There are still several weeks to go. Sitting on this secret. This emotional and traumatic time bomb will soon detonate. It has been looming for weeks. I wear an invisible shroud that barely constrains my emotions. Like water just before a boil, I appear calm. But it does not take much for a bubble full of fear to erupt, throwing me into a panic, before settling down. Then another, this time a burst of sadness, with tears flowing from my heart through my eyes before regaining control. My sleep disjointed. Work disrupted. I cannot compartmentalize. I look at you, knowing you don’t know. I’m desperate for another option but I have none.  I look at you, knowing that despite all we have been through, you love me as I love you. That you trust me, despite the fights and frustrations. We always end up back in a safe zone. But it’s a mirage of sorts, a false hope. De-escalation should not be mistaken for conflict resolution nor is it a path to healthy growth and change. So I have committed us to a different path. One of separation. And by doing so, I am betraying what I have promised.

I don’t know what will happen next, when the fear and pain I anticipate becomes your reality? How will you handle the additional injury, when you call for help, and I by choice, will fail to be there?

***

It is morning. My brain is heavy from lack of sleep and the weight of knowing this day has come. Two strangers are standing at our front door. My stomach is twisting, my heart hurting.  I let them in. Our exchange is brief, talking in muted voices. They are calm. My wife and I, despite attempts to project otherwise, are not. They walk into your room. Madison, you are asleep. The brown hair on your nineteen-year-old head is so short, poking out from underneath the covers. Your breathing is soft, your body calm. You still are, and always will be, that sweet boy I fell asleep next to, while reading in the big chair.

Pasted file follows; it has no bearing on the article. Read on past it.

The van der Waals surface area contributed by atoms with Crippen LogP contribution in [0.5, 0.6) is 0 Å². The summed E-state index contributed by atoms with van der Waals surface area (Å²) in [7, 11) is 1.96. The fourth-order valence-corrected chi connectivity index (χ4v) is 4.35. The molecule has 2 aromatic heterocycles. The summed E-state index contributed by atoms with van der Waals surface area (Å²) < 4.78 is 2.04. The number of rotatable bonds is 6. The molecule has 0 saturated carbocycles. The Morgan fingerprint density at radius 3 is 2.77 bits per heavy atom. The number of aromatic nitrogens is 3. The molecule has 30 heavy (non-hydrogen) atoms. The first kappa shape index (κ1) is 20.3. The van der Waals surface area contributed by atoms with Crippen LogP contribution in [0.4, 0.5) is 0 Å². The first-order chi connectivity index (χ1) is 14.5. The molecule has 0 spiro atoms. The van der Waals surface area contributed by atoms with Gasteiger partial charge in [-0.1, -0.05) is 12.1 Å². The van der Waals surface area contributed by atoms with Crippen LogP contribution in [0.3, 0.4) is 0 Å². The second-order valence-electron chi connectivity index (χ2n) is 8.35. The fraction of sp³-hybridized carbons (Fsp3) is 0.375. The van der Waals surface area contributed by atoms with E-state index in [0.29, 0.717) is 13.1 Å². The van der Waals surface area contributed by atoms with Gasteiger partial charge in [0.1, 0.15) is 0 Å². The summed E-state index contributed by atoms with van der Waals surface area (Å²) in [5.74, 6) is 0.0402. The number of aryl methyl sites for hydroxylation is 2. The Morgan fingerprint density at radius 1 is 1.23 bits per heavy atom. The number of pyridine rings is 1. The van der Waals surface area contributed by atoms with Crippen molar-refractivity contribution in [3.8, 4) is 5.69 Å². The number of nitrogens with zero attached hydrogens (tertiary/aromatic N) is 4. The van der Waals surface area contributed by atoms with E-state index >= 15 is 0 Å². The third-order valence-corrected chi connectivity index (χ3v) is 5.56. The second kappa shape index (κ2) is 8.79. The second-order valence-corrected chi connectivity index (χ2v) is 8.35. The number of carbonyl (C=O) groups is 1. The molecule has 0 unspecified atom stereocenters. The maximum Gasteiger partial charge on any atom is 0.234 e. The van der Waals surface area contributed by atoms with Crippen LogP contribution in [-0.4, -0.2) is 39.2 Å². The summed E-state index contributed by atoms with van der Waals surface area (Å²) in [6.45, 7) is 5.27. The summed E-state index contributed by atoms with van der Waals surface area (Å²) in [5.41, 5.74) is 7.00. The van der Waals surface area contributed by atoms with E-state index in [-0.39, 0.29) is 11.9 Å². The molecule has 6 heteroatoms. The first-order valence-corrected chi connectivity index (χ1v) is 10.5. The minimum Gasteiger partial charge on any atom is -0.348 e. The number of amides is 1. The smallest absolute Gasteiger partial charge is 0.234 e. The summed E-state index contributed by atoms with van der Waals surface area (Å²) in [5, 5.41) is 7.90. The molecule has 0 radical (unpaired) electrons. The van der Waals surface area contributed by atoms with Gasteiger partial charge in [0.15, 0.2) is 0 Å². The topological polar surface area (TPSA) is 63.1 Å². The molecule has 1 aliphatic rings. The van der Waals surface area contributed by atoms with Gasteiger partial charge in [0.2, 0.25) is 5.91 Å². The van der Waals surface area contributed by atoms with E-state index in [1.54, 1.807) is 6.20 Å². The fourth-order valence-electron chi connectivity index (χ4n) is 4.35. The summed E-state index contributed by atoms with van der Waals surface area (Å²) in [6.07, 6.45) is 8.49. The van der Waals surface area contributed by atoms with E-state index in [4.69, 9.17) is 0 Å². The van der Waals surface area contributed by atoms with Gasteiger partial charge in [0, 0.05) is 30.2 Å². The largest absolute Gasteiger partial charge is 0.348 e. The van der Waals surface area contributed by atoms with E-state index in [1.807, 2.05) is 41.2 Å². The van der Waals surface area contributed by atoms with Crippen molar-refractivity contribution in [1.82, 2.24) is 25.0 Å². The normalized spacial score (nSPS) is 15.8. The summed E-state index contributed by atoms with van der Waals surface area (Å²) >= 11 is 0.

When we wake you, you quickly realize there are two strangers in the room. There is a flash of confusion in your eyes, not yet understanding what is happening. But I know. I am breaking my promise.

***

What would I do for love?

I was willing to risk my child’s trust and faith in me. I hoped, at best, that it would only cause a “fracture”. Something painful, but able to heal and repair and, dare I hope, even stronger than before? But I could not escape my fear for the worst; would this trigger an insult so damaging that it would be beyond repair?

What did I do for love?

I took a leap of faith. I made us jump, without knowing where we would land. My head told me it was the right choice. My heart just ached, unable to reconcile this emotionally incongruent action.

I am not sure how to frame it for others to understand. I am not sure that, after more than a year and half, my son understands. A change was needed. Not small. Not incremental. But transformational. My love, although well intentioned, had become constrictive and stunting. In order for growth and adaptation to occur, I needed to be out of the equation. But in order for that to happen, my son was flown around the globe. He had to have everything that he knew taken away. His room, his house, his dog. His sister. His mom and dad. He had to wake up far away and start over. By sending him away, I put his faith, trust and love in me at risk. I risked all that so ultimately, hopefully, he could put that faith and love and trust in himself.